In some cases the rocks can even be dissolved by the weak acid in rainfall, produced by dissolving Carbon dioxide (CO2) in rainwater in the atmosphere. These fragments of rock may then be moved by agents of erosion, rivers, the wind, the sea etc and redeposited, usually under water, but sometimes in sand dunes.
Over long periods of time, these layers of sediment may become new rocks – sandstone if they are mainly composed of sand grains or limestone if they are made of shelly fragments or the remains of marine animals such as corals.
An important difference when trying to identify rock types is to decide whether the rock is made of separate fragments which have become ‘stuck together’ or whether the rock has crystals which have grown from molten rock and are interlocked.
Figure 21 Two erratic boulders of similar size and containing many of the same minerals, but with very different histories. The one on the right is granite, cooled from molten magma and consisting of interlocking crystals. The one on the left is made up of many different rounded pebbles, fragments of older rocks, which have been weathered and eroded before being brought together to make this coarse conglomerate. The granite is igneous while the conglomerate is sedimentary.
Figure 21 shows two erratics of similar size and colour, but the one on the left is made from rock fragments and is sedimentary, while that on the right has interlocking crystals and is igneous.
Limestone is a sedimentary rock, which may vary in colour from pale grey to almost black. It is the rock type most likely to contain fossils. Limestone consists predominantly of calcium carbonate. The fragmentary ‘hard parts’ of marine animals and algae, both of which are made of calcium carbonate, are ‘cemented’ together by more calcium carbonate to make limestone. Nearly pure limestone, of which chalk is an example, is almost white. When contaminated with terrestrial sediment or with organic carbon, the colour of limestone is darker.
Limestone originates as sediment in warm tropical seas, remote from significant sources of sediment coming from the land. The limestone- producing animals need clean water. The organisms evolved over geological time, so the fossils found within limestone give a very good indication of its age.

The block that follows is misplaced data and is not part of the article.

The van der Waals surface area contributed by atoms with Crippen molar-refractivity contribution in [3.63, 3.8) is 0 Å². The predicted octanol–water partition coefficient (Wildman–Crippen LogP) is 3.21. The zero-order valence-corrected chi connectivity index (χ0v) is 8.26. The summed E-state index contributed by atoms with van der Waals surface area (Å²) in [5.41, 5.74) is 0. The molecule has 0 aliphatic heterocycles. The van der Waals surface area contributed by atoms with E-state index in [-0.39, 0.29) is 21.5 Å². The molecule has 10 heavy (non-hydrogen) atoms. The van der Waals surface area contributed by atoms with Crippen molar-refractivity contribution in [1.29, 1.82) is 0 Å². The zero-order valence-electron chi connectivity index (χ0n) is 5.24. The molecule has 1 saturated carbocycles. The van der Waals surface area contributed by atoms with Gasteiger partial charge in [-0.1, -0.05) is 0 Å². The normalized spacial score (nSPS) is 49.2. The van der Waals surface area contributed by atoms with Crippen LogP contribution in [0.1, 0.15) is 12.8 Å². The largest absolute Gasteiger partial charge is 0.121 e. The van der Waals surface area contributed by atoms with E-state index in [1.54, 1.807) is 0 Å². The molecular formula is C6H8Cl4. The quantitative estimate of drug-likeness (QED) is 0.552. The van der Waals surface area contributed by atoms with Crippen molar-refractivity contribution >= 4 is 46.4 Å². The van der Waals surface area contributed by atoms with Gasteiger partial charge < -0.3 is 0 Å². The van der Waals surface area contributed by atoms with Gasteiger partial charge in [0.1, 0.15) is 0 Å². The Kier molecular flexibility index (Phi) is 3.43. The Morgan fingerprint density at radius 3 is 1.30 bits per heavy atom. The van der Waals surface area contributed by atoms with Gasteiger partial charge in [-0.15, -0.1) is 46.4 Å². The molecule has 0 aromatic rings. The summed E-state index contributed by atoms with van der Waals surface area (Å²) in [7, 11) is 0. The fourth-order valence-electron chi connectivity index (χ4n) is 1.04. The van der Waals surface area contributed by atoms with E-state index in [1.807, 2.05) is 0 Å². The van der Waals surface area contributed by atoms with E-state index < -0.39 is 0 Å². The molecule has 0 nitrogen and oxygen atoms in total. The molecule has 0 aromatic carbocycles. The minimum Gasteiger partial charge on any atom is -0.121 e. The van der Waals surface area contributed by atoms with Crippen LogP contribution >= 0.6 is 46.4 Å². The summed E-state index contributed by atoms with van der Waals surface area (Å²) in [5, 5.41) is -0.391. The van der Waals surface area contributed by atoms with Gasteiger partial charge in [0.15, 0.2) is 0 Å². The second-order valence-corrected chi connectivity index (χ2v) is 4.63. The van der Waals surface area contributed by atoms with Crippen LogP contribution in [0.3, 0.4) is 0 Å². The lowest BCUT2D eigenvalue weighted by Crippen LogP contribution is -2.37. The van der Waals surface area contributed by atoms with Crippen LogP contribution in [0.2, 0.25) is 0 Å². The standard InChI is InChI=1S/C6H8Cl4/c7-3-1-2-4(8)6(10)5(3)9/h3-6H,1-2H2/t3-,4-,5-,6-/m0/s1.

Beds of limestone, formed in Carboniferous times about 320 Ma ago, can be found around Clitheroe (see the Clitheroe geotrail guide). This limestone erratic at Brockholes could have come from the Clitheroe area.
Figure 22 Limestone boulder packed with fossil brachiopod shells.
Layers or lenses of chert are commonly found in limestone. Chert is composed of silica and is highly resistant to erosion. Chert and flint are both composed of silica and one could reasonably say that chert is to limestone as flint is to chalk. Chert is dark grey or black and pebbles of it can often be found in gravel banks located on the inside of bends in the Ribble. It is almost certain that the origin of the silica in chert and flint was biological. Sponges extract silica from sea water to make spicules and remains of spicules can sometimes be found in chert, for instance in the Chatburn Limestone which crops out near Clitheroe. Spicules can only be seen with aid of a microscope.
Figure 23 Limestone boulder with (dark) band of chert.
Sandstone, as its name implies, consists of grains of sand cemented together to form a rock. The surface of sandstone often feels like sandpaper. The sand grains and cement are usually made of quartz, a crystalline form of silica. The sand was laid down in layers, so sandstone, like limestone, is a sedimentary rock. Sand may be deposited under water or in deserts. Most of the sandstone in the Ribble catchment, such as that of Pendle Hill, was originally submarine sediment. The red Triassic sandstone found near Preston is of desert origin.
Figure 24 A large red sandstone boulder which has probably not travelled far from where it was deposited
In sandstones one can often see layers that represent the episodic nature of the original deposition. Sandstone erratics do not normally have sufficiently distinctive characteristics to allow their place of origin to be determined, although, at Brockholes, red sandstone boulders are likely to be Triassic sandstones of local origin. ‘Grey’ sandstone containing mud and fine quartz sand is sometimes described as greywacke.